- Posted October 20, 2012 by
Beirut Bombings: Fact vs. Fabrication
I live in Beirut, in the Hamra area near the American University here. When the bombings happened on October 19th, I was nowhere near them, but some of my best friends at work live in Ashrafieh about a five minute walk from the bomb site. They and the rest of our friends who live in the area created a telephone network to check on everyone's whereabouts. All were fine, and for that I was thankful.
What bothers me most about the incident is its reporting of it, and on CNN in particular. Ashrafieh was described as a "Christian area in East Beirut" and the opening articles on the bombing implied that sectarian strife was the likely cause of it, but anyone who lived in Beirut figured out quickly it was a political assassination. The basics facts pointed to it almost immediately.
Firstly, Ashrafieh, in particular the neighborhood around Sassine Square, is not a "Christian" area. People of all sects live there, and have been for years now -- CNN's information was outdated. My best friend who lives there is Sunni, her kids are half-Druze, and their friends are Shia. They also have Christian neighbors. It was unfair of CNN to imply sectarian strife so quickly, and with incorrect information. Targeting Sassine Square would not further any sectarian aims -- more than likely, it would anger ALL sects because Sassine is a popular shopping and recreational area. Some of the most desirable properties in Beirut can be found there.
Secondly, the bombings themselves suggested an assassination. My friend who was at home at the time called us and said she heard two explosions -- a smaller one, then the larger explosion that caused the damage. Two explosions means the first bomb was meant to blow open a car door, and the second would cause collateral damage and make sure any armored car's shell was blown straight through. We all realized quickly we were dealing with a political assassination because this is what happened when Rafiq Hariri was killed in 2005. When it was revealed that Wissam al-Hassan had died, none of us were surprised. al-Hassan, for the record, was Sunni. He was also a divisive figure in Lebanon because he once supported the Syrian occupation of Lebanon, but switched sides after 2005. He became the principal investigator in a number of high-profile espionage and assassination cases. He recently had arrested Michel Samaha, a pro-Syrian intelligence official, and this is likely the reason he was targeted. Most Lebanese I've talked think to Bashar al-Assad's regime is behind the killing.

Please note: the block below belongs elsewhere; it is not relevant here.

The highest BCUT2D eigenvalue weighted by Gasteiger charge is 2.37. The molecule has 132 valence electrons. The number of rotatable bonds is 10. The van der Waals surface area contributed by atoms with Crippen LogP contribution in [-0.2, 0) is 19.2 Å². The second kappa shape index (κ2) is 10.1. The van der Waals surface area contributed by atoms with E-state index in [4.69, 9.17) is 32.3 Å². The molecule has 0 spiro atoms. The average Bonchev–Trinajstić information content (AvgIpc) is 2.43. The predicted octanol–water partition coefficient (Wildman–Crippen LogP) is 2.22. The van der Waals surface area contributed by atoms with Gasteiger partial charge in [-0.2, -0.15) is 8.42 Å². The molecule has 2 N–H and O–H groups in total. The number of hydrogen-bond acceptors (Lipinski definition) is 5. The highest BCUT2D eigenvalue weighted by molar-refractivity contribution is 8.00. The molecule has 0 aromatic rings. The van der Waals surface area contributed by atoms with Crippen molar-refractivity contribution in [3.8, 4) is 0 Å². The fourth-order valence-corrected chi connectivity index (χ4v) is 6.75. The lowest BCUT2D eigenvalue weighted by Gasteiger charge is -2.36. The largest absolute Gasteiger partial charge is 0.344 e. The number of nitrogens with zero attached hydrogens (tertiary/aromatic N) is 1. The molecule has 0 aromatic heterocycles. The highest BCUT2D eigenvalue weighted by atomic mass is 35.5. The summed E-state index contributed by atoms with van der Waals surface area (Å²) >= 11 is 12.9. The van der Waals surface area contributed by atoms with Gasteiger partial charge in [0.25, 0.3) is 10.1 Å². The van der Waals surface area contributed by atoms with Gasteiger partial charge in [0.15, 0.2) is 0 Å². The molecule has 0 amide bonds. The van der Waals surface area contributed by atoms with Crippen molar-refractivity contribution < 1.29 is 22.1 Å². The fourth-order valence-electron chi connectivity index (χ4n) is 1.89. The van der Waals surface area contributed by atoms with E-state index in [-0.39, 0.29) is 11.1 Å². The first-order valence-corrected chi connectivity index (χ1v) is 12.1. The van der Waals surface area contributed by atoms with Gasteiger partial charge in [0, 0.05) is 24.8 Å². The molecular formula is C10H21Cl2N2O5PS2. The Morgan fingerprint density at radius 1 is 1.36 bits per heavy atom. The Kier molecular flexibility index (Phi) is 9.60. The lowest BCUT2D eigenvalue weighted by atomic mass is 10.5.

Right now, all of Beirut is extremely quiet. al-Hassan's funeral happens in Martyrs' Square o Sunday, a downtown location. CNN has reported widespread protests, but on the ground that does not seem to be the case. The army is out in force and many of the roads are blocked. There are some tire burnings and demonstrations, but not on the scale that has been recorded by Western news outlets.